Tar Baby Analysis

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Toni Morrison’s “Tar Baby” represents a new type of radical woman Jadine as a purely individual self. Jadine denies her own Black cultural heritage for the attainment of her individuality in White culture. At the same time Morrison describes the tragic consequences for African- American people when they blindly follow and embrace the ideals of white society. Jadine losses her parents at very early age and is adopted by her uncle Sydney and her aunt Ondine. They work for white family. Jadine is trained , educated and lived through the capitalistic white world, loves Son, who is the representative of African culture. Son fails in his attempt to imbue the black community values for which Jadine also belongs. Both Jadine and Son are incapable of accepting each other’s values and they break their relationship. Jadine feels safeguard and security in White culture than in Black culture. Her fear to lose her self-esteem in patriarchy results in her deprivation of black cultural heritage which suggests that her selfhood is only partial.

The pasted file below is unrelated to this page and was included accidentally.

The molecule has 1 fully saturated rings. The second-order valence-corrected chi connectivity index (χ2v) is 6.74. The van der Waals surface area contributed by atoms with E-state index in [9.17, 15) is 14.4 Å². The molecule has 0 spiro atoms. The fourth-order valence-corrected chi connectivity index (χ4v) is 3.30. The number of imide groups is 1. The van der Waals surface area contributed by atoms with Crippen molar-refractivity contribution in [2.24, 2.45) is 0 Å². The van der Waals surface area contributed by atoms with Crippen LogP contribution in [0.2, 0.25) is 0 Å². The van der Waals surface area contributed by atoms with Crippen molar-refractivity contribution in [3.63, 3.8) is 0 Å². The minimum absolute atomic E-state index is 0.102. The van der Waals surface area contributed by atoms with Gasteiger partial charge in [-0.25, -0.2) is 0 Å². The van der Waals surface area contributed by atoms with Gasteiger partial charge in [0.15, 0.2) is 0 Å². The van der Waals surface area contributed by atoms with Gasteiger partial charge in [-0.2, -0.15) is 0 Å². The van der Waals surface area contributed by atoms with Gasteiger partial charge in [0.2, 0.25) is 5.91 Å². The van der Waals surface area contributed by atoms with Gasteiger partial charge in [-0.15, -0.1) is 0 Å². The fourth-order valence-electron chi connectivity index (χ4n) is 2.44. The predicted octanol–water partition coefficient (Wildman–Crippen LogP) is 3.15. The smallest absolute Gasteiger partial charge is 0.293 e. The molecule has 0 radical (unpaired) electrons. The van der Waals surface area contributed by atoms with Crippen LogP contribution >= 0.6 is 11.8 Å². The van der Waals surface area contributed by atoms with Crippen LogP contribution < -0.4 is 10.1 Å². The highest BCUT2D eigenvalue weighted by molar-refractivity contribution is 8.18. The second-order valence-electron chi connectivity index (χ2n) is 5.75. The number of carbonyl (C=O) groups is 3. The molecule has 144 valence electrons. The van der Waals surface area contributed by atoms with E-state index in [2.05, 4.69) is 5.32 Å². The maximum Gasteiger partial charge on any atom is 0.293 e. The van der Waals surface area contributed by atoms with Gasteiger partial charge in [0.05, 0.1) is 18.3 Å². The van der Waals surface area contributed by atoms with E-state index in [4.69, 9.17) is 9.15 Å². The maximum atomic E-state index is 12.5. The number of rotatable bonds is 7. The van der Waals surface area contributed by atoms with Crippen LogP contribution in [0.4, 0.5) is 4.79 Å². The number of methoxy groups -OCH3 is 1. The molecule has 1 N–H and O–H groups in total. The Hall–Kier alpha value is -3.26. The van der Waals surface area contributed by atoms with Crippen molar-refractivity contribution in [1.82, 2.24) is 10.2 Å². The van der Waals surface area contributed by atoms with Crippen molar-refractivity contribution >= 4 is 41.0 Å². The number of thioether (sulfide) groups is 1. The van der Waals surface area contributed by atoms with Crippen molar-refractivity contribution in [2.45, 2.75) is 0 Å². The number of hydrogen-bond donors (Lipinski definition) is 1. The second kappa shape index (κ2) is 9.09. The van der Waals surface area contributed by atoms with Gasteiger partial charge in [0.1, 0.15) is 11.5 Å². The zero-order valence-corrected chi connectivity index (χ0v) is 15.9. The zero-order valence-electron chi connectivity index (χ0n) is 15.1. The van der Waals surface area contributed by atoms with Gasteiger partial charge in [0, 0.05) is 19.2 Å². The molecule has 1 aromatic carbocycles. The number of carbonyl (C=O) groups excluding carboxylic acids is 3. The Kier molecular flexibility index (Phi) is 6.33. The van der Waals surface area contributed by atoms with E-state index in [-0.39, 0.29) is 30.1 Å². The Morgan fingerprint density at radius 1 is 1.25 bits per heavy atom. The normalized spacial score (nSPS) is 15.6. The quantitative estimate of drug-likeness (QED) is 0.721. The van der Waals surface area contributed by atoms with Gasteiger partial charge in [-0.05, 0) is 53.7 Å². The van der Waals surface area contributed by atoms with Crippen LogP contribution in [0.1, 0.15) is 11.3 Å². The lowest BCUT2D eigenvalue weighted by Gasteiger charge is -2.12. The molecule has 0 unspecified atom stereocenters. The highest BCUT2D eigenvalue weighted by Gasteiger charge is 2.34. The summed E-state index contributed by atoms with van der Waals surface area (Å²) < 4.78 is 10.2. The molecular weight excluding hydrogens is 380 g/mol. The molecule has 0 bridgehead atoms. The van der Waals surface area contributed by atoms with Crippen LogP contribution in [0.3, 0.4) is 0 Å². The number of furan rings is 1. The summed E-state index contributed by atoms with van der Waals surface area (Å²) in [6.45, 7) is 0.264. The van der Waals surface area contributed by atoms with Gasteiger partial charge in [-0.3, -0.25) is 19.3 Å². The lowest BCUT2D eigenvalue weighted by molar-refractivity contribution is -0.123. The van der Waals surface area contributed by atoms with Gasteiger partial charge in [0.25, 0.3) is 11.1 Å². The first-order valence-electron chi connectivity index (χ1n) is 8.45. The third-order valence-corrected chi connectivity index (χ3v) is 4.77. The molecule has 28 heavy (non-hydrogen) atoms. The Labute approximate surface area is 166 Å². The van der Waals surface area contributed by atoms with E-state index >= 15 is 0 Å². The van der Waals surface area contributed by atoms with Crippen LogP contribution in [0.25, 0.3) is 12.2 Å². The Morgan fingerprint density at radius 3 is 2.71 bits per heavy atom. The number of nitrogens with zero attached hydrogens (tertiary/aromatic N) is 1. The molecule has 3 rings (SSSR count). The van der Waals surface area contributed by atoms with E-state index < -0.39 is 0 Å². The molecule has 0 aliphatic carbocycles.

Key Words: Cultural Heritage, Equality, Literacy, Individuality.
Deprivation of Cultural Heritage in Toni Morrison’s “ Tar Baby”

Tar Baby is the first of Toni Morrison’s novels with white people as central characters. This novel sets on a Caribbean Island, the Isle des Chevaliers, the home of a retired American candy mogul, Valerian Street, a White man, who is a representative of capitalistic society. By setting her fiction in Caribbean,
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